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Sunday, February 21, 2010

A Tale of Two Efforts -- Princeton Men's Basketball

On Friday night, Princeton's men's team put on a clinic on ESPNU, thrashing Yale, 82-58. The Tigers defended aggressively, had 25 assists and shot 13-19 from behind the arc. They also executed numerous backdoor baskets and made the Bulldogs work for every shot. Among the shooting stars for the Tigers was their second-leading scorer Dan Mavriades, who has a great touch from beyond the arc and had 20 points (5 Tigers scored 3-point field goals, including Mavriades (4-7 from behind the arc) and sophomore forward Patrick Saunders, who shot 4-5 from behind the arc and finished with 14 points).

Based on that peformance, the Tigers looked invincible going into Saturday night's contest against a Brown team that beat Penn at the Palestra on Friday night.

A Brown team that was 7th in the Ivies going into the game, 8-17 overall and 2-6 in the league.

So, I went to Jadwin Gym figuring on a relaxing evening with great defense, layups arising from backdoor plays and some good three-point shooting. I got the first two -- from the Brown Bears, and not much of the above from the Princeton Tigers. Brown upset Princeton, 57-54, overcoming a 30-24 halftime deficit.

Brown both outcoached and outplayed Princeton. Brown's game plan was simple -- take away shots from the perimeter for the most part (except to permit guard Marcus Schroeder, a heady Tiger player but not a great shooter, going 2-9 from behind the arc) and force the Tigers to do something else with the ball. While Schroeder had 17 points (he was the only Tiger -- save some moments from forward Kareem Maddox -- who had anything going on Saturday night), the Tigers struggled mightly to solve Brown's defense. They got the ball inside to a combination of post players -- Pawel Buczek, Zach Finley and Ian Hummer -- but they couldn't do much with it. Hummer and Finley converted a few baskets and showed some fire, but the two seniors -- Finley and Buczek -- overall had bad games at both ends. Mavriades (2-8 from behind the arc) and Douglas Davis, Princeton's exciting sophomore lead guard, had trouble getting open for good shots on a consistent basis. Put differently, the Tigers typically won't win when Schroeder takes 16 shots in a game or when, in any game, he takes only 1 less shot than Mavriades and Davis combined (which is what happened last night). Additionally, whatever 3-point attempts the Tigers got were not easy looks.

So, Brown's defensive game plan was good, and the Bears -- a physical team -- executed well. But where Princeton broke down even more was on the defensive end. Sure, if you look from a distance you can say that giving up "only" 57 points wasn't too bad, but many of those points were from five feet or less, with many being layups off of excellent passing and the physical play of Brown's senior forward Matt Mullery, who finished with 15, and forwards Peter Sullivan (13) and Tucker Halpern (12). Brown outplayed Princeton when Brown had the ball, because from my vantage point Princeton's help defense was sporadic at best and non-existent at its worst. Princeton has plenty of size, but they didn't use it often enough to help out when someone got open inside. And that killed the Tigers -- they gave up way too many easy baskets and fouled too often (21 fouls to Brown's 13). Brown converted 18 of 19 free throw attempts -- and that was the ball game.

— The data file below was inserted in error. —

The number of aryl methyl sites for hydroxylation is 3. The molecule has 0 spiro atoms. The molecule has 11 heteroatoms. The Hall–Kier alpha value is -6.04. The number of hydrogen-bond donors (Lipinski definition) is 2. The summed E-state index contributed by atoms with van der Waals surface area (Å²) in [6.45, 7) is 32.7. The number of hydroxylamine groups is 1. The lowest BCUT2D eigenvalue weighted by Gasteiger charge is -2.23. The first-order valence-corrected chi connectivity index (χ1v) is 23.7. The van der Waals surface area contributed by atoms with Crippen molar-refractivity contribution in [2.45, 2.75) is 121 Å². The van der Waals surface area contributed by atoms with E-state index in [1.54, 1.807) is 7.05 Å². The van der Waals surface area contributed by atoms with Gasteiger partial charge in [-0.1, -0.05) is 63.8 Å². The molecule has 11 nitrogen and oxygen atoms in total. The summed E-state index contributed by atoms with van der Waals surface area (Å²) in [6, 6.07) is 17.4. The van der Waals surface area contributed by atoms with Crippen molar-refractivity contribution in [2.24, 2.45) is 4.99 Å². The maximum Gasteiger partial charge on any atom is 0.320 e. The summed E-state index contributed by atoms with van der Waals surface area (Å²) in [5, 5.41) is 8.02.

On Friday night, Princeton had 25 assists, 12 turnovers and shot 13-19 from behind the arc.

On Saturday night, Princeton had 6 assists, 13 turnovers and shot 6-25 from behind the arc.


The Tigers, at 16-7, 7-2 in the Ivies, are no longer tied with Cornell for first place, but for them this remains a very good season and one which shows that their future is looking up. Last night's loss is a big disappointment for them, but it should serve as a reminder that they still have some ground to cover to become the elite Ivy team, and it should serve as a motivator that despite whatever they do on a given night, they'll have to come out and earn it even more on the following night.

Because that's how you become the elite team in the Ivies -- or any league for that matter.

The Ivy is a tough league to play in because teams play back-to-back games on weekends. It's hard to get up two nights in a row -- hard to keep your momentum if you won big and hard to get re-focused if you lost a tough defeat the night before. Remember, we're dealing with late teenagers and young adults here, and their focus and emotions -- especially at academically challenging schools -- are all over the place. So Brown's achievement is very noteworthy, because I doubt that there have been more than only a handful of times in the school's history where Brown has defeated Penn and Princeton on the road in the same weekend. Hats off to Coach Jesse Agel and the Brown squad for a job well done. By the way they played, you wouldn't have known that Brown was 8-17 going into the weekend and in second-to-last place in the Ivies.

The Princeton Tigers learned a painful lesson last night, but one that should serve them well in the upcoming years.


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